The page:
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Trump’s Iran decision could kill the OPEC+ deal

Trump’s Iran decision could kill the OPEC+ deal
Trump’s decision to let Iran waivers expire could kill off the OPEC+ deal while dealing a serious blow to the coalition’s ability to coordinate production cuts.

The Wall Street Journal reported that the Trump administration’s decision to let waivers expire “surprised buyers and others who had been told by State Department officials in recent weeks to expect a renewal of exceptions.”

The White House said that Saudi Arabia and the UAE have agreed to offset lost barrels from Iran, although Saudi Arabia was more measured in its response, saying only that it would add supply if needed. In theory, Saudi Arabia could add a few hundred thousand barrels per day above current levels and still keep output below its ceiling as part of the OPEC+ deal, but that may not be enough to compensate for outages in Iran, which could be significant. After all, the whole point of the US campaign is to take Iranian oil exports to zero, down from roughly 1.3 million barrels per day (mb/d) in March.

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“Saudi Arabia is currently producing approx. 500,000 barrels per day less than stipulated in the production cut agreement. Saudi Arabia could increase its output by this amount without any problem,” Commerzbank said in a note. “Any more pronounced rise would violate the agreement and could spark considerable turmoil within OPEC. It remains to be seen whether Saudi Arabia will be prepared to do this.”

If Saudi Arabia went beyond its ceiling, it would likely fatally wound the OPEC+ deal, so it’s unlikely that they would do this without consulting with OPEC+. Regardless, the optics of Saudi Arabia coordinating with the US could immediately undermine the OPEC+ group. Saudi oil minister Khalid al-Falih went to lengths to try to assuage the concerns of the group, stating that Saudi Arabia would “coordinate with fellow oil producers to ensure adequate supplies are available to consumers while ensuring the global oil market does not go out of balance.”

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That likely means that Saudi Arabia won’t act unilaterally and won’t act preemptively. Having been burned last year by the Trump administration, Riyadh will surely wait until actual barrels are knocked offline before it opens the taps. And any supply increase would likely come under the auspices of coordinated action as part of the OPEC+ forum. Saudi Arabia could add some supply over the next month or two ahead of the June meeting in Vienna, but any increase will probably be small and still in compliance with the agreement.

Riyadh is trying to pull of a difficult balancing act. “Saudi Arabia is now in a difficult position of having an alliance with Russia to reduce oil supplies and having an alliance with the US to increase supplies,” Oliver Jakob, head of PetroMatrix GmbH, told Bloomberg. “You can’t have it both ways for too long.”

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Already, cohesion was showing signs of fraying. Russia has previously said that it would not sign on to overly tightening the market. News that Saudi Arabia may work with the Trump administration, whether that interpretation is fair or not, could undermine willingness to keep curtailments in place.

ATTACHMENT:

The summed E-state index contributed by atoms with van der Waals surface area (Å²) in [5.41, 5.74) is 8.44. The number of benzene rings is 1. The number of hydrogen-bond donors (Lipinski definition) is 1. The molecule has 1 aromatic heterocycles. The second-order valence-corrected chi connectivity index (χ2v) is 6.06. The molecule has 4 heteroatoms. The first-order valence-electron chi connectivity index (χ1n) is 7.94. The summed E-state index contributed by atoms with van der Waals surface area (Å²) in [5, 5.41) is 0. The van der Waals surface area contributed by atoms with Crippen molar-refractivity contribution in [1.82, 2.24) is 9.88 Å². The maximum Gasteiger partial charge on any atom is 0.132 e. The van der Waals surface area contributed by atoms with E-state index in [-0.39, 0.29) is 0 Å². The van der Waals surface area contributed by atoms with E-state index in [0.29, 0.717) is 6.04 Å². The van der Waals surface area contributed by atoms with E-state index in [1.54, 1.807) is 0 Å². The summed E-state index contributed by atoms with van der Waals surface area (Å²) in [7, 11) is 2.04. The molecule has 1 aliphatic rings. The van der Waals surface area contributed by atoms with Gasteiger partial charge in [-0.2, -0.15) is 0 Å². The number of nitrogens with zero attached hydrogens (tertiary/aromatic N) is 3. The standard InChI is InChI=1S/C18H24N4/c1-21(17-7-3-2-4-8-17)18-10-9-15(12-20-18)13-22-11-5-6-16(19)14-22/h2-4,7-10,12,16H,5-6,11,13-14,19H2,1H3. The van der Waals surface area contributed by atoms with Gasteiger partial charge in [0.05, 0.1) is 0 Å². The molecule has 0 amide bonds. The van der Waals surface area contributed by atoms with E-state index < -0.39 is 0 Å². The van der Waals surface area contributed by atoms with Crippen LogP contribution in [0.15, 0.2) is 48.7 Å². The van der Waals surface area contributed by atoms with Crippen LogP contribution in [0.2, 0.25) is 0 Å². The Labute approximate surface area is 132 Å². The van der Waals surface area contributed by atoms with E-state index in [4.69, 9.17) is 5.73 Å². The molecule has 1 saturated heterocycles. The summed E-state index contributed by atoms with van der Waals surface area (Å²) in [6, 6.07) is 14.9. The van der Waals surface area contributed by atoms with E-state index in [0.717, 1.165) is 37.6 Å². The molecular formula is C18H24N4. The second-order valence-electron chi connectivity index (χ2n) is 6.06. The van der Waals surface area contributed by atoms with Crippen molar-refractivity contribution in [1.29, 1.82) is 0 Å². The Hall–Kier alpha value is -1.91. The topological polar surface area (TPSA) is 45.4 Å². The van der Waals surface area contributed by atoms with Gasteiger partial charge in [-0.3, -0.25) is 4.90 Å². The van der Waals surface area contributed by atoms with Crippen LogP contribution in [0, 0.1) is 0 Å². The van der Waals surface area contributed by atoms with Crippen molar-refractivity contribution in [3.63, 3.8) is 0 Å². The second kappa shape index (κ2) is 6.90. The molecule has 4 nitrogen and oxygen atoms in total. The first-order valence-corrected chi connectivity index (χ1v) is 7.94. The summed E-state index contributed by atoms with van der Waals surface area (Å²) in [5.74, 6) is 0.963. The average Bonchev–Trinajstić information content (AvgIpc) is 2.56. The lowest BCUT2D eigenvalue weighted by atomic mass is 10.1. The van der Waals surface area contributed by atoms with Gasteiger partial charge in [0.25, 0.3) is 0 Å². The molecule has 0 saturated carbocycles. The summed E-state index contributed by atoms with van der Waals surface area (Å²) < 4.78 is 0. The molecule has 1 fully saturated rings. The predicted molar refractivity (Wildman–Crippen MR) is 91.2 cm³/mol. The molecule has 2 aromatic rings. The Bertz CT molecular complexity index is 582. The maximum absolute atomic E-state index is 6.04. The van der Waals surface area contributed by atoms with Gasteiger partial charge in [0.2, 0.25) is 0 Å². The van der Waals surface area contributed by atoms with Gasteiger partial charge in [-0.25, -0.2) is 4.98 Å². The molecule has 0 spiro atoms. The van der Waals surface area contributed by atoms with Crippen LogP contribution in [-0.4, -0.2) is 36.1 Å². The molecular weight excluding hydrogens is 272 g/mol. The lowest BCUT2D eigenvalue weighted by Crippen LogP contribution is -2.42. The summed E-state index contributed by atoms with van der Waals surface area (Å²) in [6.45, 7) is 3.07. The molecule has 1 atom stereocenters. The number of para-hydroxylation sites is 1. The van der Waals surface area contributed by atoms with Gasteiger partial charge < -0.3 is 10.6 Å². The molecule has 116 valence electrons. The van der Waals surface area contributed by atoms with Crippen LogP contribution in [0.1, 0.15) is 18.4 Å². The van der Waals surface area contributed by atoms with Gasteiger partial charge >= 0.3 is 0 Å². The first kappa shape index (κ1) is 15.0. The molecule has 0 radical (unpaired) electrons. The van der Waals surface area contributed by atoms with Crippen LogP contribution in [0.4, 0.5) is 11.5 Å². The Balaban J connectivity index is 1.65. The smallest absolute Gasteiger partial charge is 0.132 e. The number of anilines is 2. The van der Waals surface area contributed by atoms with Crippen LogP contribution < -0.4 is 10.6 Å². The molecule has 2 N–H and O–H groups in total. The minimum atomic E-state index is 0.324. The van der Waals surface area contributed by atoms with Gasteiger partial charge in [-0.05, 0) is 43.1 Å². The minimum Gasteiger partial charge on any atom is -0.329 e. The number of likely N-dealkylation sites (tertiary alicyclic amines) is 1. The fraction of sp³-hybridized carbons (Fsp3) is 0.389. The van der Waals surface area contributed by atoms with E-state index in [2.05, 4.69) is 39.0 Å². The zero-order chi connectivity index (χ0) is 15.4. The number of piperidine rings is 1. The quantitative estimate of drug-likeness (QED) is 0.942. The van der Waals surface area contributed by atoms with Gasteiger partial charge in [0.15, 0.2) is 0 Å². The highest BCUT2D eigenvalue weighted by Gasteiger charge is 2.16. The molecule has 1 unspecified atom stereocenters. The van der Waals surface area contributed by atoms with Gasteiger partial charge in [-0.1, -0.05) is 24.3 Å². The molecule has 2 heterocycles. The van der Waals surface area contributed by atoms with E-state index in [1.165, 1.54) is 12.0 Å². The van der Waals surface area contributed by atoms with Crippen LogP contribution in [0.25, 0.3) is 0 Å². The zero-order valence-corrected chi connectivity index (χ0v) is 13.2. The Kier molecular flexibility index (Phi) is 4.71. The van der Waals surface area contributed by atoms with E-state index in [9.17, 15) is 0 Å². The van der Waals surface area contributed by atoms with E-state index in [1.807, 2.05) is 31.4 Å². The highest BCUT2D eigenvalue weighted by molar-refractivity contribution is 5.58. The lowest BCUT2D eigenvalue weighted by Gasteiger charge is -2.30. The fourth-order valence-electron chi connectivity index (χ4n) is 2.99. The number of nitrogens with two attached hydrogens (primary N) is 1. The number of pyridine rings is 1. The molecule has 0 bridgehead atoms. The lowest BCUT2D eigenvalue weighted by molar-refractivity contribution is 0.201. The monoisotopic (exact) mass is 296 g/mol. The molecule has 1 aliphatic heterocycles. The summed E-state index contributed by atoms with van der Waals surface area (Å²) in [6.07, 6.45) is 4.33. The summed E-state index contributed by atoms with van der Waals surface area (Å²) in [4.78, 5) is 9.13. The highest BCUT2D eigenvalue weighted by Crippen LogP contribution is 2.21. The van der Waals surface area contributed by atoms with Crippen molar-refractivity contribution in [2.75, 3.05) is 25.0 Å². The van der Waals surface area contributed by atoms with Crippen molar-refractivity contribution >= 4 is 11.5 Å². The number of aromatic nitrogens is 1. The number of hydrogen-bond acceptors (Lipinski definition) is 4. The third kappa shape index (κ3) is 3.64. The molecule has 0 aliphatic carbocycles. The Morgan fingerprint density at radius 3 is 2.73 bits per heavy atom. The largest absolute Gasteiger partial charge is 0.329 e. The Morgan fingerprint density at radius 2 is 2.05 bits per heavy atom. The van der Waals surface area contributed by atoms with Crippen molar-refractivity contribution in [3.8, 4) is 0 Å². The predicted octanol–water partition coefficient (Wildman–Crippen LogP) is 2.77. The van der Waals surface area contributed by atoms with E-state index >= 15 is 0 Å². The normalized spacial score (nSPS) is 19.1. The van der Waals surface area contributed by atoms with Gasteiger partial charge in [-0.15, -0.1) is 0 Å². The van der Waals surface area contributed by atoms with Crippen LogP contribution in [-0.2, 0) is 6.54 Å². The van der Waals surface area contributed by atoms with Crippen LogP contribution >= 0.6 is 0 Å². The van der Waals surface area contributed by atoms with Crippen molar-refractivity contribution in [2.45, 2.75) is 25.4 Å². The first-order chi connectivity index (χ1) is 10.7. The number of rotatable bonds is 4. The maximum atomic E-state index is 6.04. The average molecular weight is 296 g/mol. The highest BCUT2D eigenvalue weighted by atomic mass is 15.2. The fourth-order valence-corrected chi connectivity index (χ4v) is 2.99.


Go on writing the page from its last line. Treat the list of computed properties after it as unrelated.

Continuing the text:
“Russia’s willingness to cut in order to support the oil price probably vanishes around $65,” Bjarne Schieldrop, chief commodities analyst at SEB, said in a statement. Schieldrop says that Russia will probably boost production in the second half of the year.

If the Saudis are seen as going too far to work with the American government, the rest of OPEC+ may abandon the deal, although because so many producers are in pretty bad shape and can’t increase output, it’s not clear what that means in practice.

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At the same time, Saudi Arabia is still under pressure from Washington to head off a painful price spike.

Trump has one card left to play as leverage over Saudi Arabia. The US Congress has demonstrated some semblance of bipartisan support for the NOPEC legislation, a bill that would remove sovereign immunity from OPEC members as it relates to antitrust action. If passed, the Justice Department could, in theory, sue those countries for colluding to manipulate oil prices. Saudi Arabia has signaled its fierce opposition to the legislation, and Trump has yet to take a stance on it.

If oil prices rise too far, Trump may signal his support for the NOPEC bill, which could substantially boost its odds of becoming law. That threat alone could push Saudi Arabia into keeping prices in check. But again, Riyadh also has budgetary concerns as well as a strategic goal of keeping the OPEC+ group together. It’s a tricky balancing act.

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Meanwhile, the decision by the US government to apply maximum pressure on Iran may prevent Washington from further tightening the screws of Venezuela, for fear of tightening the oil market too much. The US may have to hold off on secondary sanctions on Venezuela due to its Iran campaign, according to Argus Media.

The decision on Iran sanctions waivers has for months been cited as one of the key variables affecting the trajectory of the oil market this year. With the decision now clear, the market is heading in a bullish direction. Now the ball is in the court of OPEC and its partners.

This article was originally published on Oilprice.com

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